Professor Mike McTear

Emeritus Professor of Computer Science, Ulster University

Chatbots as a new interface to smart devices: issues and challenges

Chatbots have been hailed as the new way to interact with smart devices, providing a conversational interface where a traditional graphical user interface is more cumbersome to use or in some cases not even applicable. In addition to those chatbots that are being developed by large technology companies to support conversational commerce, tens of thousands of chatbots are being created by enthusiasts, making use of the many easy-to-use development tools that have become available. However, while it is easy to create a chatbot, it is not easy to create one that is good and useful. In this talk I will first review recent developments in chatbots and conversational interfaces, showing how lessons from past work in spoken dialogue systems, voice user interfaces, and embodied conversational agents are frequently being ignored. Following this I will look critically at issues of design and the use of technologies such as natural language processing and machine learning, and offer some recommendations for future developments.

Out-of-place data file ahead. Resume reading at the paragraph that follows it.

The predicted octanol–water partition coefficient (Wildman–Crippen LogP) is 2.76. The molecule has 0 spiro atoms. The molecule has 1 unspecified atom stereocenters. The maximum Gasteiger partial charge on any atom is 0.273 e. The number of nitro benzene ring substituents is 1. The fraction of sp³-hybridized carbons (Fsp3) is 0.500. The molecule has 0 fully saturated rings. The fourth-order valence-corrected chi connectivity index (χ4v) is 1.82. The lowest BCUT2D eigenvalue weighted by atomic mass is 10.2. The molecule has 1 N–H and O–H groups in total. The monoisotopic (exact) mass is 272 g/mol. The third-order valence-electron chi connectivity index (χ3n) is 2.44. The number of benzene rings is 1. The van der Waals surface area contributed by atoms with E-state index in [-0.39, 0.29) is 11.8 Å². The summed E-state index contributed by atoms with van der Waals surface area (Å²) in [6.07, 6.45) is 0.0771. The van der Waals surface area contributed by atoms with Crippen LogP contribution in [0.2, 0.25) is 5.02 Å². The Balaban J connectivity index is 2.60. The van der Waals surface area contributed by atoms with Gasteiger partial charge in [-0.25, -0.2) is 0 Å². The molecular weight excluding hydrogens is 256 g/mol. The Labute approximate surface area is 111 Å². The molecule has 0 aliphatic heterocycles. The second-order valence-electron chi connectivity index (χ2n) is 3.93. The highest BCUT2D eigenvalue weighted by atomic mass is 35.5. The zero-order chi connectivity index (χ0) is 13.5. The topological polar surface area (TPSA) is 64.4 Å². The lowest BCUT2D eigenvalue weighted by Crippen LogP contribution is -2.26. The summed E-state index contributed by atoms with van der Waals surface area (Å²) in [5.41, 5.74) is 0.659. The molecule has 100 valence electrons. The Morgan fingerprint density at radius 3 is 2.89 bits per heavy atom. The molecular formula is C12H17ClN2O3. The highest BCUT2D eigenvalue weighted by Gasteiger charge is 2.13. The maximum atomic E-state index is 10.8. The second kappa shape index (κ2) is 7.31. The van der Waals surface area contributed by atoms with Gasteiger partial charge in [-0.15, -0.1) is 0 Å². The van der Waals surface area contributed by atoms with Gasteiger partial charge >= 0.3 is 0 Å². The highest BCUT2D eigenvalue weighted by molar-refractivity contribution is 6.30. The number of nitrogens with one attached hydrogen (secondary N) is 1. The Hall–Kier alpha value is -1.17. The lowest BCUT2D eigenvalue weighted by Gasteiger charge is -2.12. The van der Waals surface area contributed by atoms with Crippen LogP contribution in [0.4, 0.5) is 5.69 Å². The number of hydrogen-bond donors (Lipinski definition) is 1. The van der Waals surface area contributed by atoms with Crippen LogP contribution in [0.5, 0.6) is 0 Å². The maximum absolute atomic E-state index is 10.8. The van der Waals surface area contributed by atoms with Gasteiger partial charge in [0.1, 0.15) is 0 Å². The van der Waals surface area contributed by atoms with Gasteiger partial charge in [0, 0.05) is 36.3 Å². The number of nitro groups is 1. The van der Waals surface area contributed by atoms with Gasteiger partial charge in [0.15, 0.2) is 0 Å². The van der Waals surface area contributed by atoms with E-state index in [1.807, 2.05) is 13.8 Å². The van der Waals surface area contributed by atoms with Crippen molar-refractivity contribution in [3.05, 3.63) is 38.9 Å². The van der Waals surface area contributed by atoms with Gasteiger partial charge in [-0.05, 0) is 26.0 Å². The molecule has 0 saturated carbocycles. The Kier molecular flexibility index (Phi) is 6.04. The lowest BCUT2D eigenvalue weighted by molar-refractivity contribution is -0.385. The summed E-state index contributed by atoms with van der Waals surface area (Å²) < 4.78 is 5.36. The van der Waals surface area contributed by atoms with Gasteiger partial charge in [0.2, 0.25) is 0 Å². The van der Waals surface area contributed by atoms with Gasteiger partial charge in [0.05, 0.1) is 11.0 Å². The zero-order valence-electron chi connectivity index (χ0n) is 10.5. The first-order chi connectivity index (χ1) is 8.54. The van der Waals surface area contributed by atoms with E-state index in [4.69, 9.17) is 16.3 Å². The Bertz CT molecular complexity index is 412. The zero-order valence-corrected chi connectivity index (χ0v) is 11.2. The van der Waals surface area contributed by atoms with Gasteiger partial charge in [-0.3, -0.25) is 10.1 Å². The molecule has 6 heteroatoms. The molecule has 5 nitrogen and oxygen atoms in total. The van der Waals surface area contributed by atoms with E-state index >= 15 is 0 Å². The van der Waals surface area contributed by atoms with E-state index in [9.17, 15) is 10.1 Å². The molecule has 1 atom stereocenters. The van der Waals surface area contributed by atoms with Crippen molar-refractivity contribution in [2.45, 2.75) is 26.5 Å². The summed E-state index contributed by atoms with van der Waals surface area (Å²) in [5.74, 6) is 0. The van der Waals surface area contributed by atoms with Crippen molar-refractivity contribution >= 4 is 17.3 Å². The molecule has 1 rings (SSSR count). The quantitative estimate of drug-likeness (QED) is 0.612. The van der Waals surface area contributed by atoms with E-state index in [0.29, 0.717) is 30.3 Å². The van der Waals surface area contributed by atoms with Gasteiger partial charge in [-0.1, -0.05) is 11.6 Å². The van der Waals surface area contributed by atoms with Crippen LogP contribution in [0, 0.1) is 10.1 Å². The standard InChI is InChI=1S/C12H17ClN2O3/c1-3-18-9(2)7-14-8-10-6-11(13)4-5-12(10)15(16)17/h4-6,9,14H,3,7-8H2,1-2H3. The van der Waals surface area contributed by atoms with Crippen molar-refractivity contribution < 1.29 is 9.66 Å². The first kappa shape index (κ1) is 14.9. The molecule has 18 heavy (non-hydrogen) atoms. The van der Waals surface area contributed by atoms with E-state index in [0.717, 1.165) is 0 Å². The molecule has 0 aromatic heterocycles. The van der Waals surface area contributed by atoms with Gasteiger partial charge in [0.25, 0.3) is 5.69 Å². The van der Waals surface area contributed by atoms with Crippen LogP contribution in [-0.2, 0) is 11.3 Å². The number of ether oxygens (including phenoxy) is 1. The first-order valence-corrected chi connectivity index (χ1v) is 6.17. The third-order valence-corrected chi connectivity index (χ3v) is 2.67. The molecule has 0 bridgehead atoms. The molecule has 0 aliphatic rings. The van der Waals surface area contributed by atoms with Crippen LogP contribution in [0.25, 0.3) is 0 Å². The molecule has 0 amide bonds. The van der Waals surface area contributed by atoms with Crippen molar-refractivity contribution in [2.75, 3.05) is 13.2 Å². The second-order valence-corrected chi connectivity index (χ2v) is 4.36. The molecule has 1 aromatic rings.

Michael McTear is an Emeritus Professor at Ulster University with a special research interest in spoken language technologies. He is the author of several books, including Spoken Dialogue Technology: Toward The Conversational User Interface, Springer Verlag, 2004, Spoken Dialogue Systems, Morgan and Claypool, 2010, (with Kristiina Jokinen), Voice Application Development for Android, Packt Publishing, 2013 (with Zoraida Callejas), and The Conversational Interface: Talking to Smart Devices, Springer, 2016 (with Zoraida Callejas and David Griol). He was Visiting Professor at the University of Hawaii (1986-87), the University of Koblenz, Germany (1994-95), and University of Granada, Spain (2006, 2007, 2008) and was a visiting researcher for two summer internships at British Telecoms Research Laboratories. Professor McTear has delivered keynote addresses and tutorials at many conferences and workshops and has participated in 7 European funded projects and in 4 nationally funded projects. He also played a leading role in several projects with hospitals that involved designing and developing voice user interfaces to support home monitoring for patients with diabetes and to measure and analyze INR readings.